BRICS urges 'early' WTO accession for Russia

14th April 2011, Comments 0 comments

The leaders of China, India, Brazil and South Africa on Thursday threw their support behind Russia's 18-year-old bid to join the World Trade Organisation, urging an "early accession" for Moscow.

The backing for Moscow's bid to join the Geneva-based trade body came at the end of a summit of the so-called BRICS nations -- Brazil, Russia, India, China and South Africa -- in the southern Chinese city of Sanya.

Moscow has complained it has had to negotiate longer than any other country to join the WTO and that its accession process has been unnecessarily politicised by countries such as the United States.

"Brazil, India, China and South Africa extend full support to an early accession of Russia to the World Trade Organisation," the countries' leaders said in a joint summit declaration adopted in the Chinese resort town of Sanya.

Presidents Dmitry Medvedev of Russia, Hu Jintao of China, Dilma Rousseff of Brazil, Jacob Zuma of South Africa and Indian Prime Minister Manmohan Singh also encouraged all countries to reject protectionist measures.

They pledged to intensify economic, trade and investment cooperation.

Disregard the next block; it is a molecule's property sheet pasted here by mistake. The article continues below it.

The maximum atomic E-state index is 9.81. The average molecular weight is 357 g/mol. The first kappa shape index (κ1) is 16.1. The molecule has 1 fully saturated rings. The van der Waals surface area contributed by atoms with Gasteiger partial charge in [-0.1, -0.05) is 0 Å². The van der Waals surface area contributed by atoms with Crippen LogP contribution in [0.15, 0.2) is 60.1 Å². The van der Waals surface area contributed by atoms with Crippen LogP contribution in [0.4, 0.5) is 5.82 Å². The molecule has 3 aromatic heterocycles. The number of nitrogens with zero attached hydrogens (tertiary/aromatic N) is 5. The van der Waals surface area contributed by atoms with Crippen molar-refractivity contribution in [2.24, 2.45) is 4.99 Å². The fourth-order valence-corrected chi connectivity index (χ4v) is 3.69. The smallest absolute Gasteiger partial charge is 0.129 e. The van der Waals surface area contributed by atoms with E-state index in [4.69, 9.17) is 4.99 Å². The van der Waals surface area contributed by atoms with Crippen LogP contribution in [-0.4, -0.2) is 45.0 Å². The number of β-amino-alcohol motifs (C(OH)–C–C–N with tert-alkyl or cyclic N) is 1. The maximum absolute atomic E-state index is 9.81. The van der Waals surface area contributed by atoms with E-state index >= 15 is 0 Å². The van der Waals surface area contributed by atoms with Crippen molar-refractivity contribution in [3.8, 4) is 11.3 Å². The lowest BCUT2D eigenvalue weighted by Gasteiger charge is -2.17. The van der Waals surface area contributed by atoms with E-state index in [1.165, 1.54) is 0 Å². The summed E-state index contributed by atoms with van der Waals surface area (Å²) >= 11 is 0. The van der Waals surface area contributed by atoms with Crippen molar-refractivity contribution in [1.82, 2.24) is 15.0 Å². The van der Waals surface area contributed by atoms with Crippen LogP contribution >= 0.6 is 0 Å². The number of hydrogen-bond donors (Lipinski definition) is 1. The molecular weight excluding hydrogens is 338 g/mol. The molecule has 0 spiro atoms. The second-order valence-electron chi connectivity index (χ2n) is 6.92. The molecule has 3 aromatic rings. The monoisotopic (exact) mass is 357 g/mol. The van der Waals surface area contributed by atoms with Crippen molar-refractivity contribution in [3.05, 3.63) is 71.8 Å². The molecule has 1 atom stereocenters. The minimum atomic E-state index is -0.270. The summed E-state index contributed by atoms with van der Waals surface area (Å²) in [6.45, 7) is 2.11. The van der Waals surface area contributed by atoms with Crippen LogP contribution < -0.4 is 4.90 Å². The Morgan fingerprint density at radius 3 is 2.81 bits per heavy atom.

Russia, which opened its bid to join the WTO in 1993, is the last major world power not to be a member of the global trade body.

In 2009, Prime Minister Vladimir Putin announced that Russia would seek accession as a customs bloc with Belarus and Kazakhstan, a decision that stunned the WTO and further complicated the talks.

The accession process was also held up by the United States in August 2008 after Russia's brief war with Georgia, but it was revived in talks last year following a thaw in US-Russian relations under the Obama administration.

The United States endorsed Russia's bid to join last October, and Russia said in December it had wrapped up a deal with the European Union that should enable it to become a member this year.

Last week, a frustrated Putin explicitly ordered officials to ignore the trade body's rules until the country is admitted.

© 2011 AFP

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